Children are egocentric by nature and tend to shoulder responsibility for the pain of others because it is far less anxiety producing than the belief that something is wrong with a parent (which would have spelled death for our ancestors). That responsibility creates pathological beliefs that stem from issues like guilt or worry about others, either of which may be experienced as feeling unsafe. The way fantasy works depends on the actual belief itself. For example, if we ended up feeling guilty for being too needy as a child (which is surely the reason dad was upset all the time), we might need to combat that in order to gain pleasure (say by rendering us blameless for the pleasure because we are tied to the bed by a man too strong to be hurt by our neediness…ahem). 

Trauma, attachment issues and other less-than-ideal childhood experiences will be discussed in future posts in relation to fantasy elements. For our purposes here, suffice it to say that worry for the pleasure of others, guilt about impure thoughts, the ideal of the virginal chaste female and other social or religious prohibitions can effectively derail the capacity for pleasure. Bader believes that fantasies work to counteract these limits or undo them altogether and may function to: 

  • Ensure arousal reflects core fears and desires
  • Reduce guilt or worry
  • Combat shame, helplessness or rejection
  • Combat transference or over-identification (or the fear of getting too close) by providing space between actual experience and emotional connection 

Wendy Maltz and Suzie Boss, authors of Private Thoughts add an additional perspective2. They note that while fantasies are useful in coping with trauma or combating early childhood issues, they may also function to: 

  • Improve self esteem or personal views of attractiveness (because some days we need a safe place where we are amazingly beautiful after being bombarded with the impossible standards of the media)
  • Increase libido or sexual interest 
  • Facilitate orgasm
  • Celebrate the present moment (i.e. tantra-like practices of breathing as one, synchronizing heartbeats, or to spotlight other details of the experience)
  • Satisfy curiosity 
  • Rehearse future possibilities (if we aren’t ready to explore it in real life)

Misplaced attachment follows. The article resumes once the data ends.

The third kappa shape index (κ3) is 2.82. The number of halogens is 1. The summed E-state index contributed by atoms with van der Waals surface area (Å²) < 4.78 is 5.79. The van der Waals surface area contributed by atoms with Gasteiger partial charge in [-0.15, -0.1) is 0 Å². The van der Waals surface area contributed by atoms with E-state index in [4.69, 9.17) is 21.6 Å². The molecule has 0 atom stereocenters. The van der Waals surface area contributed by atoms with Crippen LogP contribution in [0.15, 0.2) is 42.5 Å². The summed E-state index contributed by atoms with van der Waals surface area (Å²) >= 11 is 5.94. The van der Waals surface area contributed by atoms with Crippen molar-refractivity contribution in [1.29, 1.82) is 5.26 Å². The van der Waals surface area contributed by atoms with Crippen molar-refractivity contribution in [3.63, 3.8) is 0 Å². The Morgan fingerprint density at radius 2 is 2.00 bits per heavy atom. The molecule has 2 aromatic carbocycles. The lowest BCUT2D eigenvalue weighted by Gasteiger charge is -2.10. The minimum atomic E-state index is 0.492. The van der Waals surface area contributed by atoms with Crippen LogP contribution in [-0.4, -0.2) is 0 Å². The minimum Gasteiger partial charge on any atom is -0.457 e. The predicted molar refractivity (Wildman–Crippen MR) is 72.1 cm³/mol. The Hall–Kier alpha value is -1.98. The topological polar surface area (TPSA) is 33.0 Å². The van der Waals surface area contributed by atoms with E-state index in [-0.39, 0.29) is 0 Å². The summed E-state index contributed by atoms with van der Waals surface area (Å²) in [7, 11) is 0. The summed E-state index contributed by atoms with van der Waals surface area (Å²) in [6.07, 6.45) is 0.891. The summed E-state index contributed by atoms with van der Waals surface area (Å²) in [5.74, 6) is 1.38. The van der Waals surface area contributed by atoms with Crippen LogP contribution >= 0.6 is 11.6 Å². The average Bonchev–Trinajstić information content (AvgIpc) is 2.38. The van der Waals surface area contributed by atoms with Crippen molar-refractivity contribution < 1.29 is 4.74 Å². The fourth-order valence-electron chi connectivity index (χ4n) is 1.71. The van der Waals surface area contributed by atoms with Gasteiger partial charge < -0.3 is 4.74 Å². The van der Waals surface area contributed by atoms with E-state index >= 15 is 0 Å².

• Relieve stress 
  • Preserve a good memory

Obviously, all of these elements may come into play in our fascination with Fifty Shades. We may be improving self esteem vicariously because Christian desires Anna so vehemently that he is willing to go all out to seduce her. We may also simply be using it as a way to satisfy curiosity about things we have not done and embrace evolutionary drives towards variety. Or perhaps we just want to orgasm and reduce our stress with all those happy chemicals. And if you believe Bader, some of us may also be striving to reduce psychological upheaval. (But if you’re someone whose safety is based on opposite elements, you may find such things repulsive. No one fantasy can work for all of us.)

Because sexual fantasies emerge automatically in childhood it should not come as a shock that most can remember their earliest ones. Mine were about the New Kids On the Block. Ohhhh Marky-Mark! (Don’t judge, people.) 

According to Maltz and Boss in Private Thoughts, there are a few additional triggers for fantasy besides the guilt and worry issues described by Bader:

  • Excitement about growing up/becoming a woman: Fantasy allows us to explore what it means to be a sexual female (in a world that often doesn't allow us this free expression)
  • Earliest sexual thoughts: Such as early crushes like the New Kids or imagining that our love can heal someone else after watching Beauty and the Beast or Shrek. We may also fantasize about one who is unavailable because it allows us to explore in a safe context (which is one reason celebrity crushes are so popular). These early fantasies may also help us define what we want, or don’t want, in a partner stemming from early experiences (i.e. being attracted to “kind eyes’ because angry eyes in a parent meant danger. )
  • Help us explore early hopes or fears about sexual activity (Because your first time might be easier if you already ran through your anxieties about it in an imagined boy band orgy. True story.)
  • Let us explore naturally emerging sexuality (What are those, breasts? What might one do with them?)
  • May emerge from feeling rushed into it, or forced sexual experiences, which may make women define their notions of sexuality by someone else’s standards. This may lead to fantasies that belonged to their attackers, or on less extreme levels, we may respond to fantasies forced on us by society at large through advertising, marketability standards and pornography.

Obviously, Anna's naivety may remind us of some of these as well, regardless of where we got our start. And from these beginnings, we tend to see themes in the fantasies of adulthood. According to Maltz and Boss, there are a few categories of fantasy that are far more common than others. And E.L. James nailed them in Fifty Shades. Because everything got nailed in that book. (wink, wink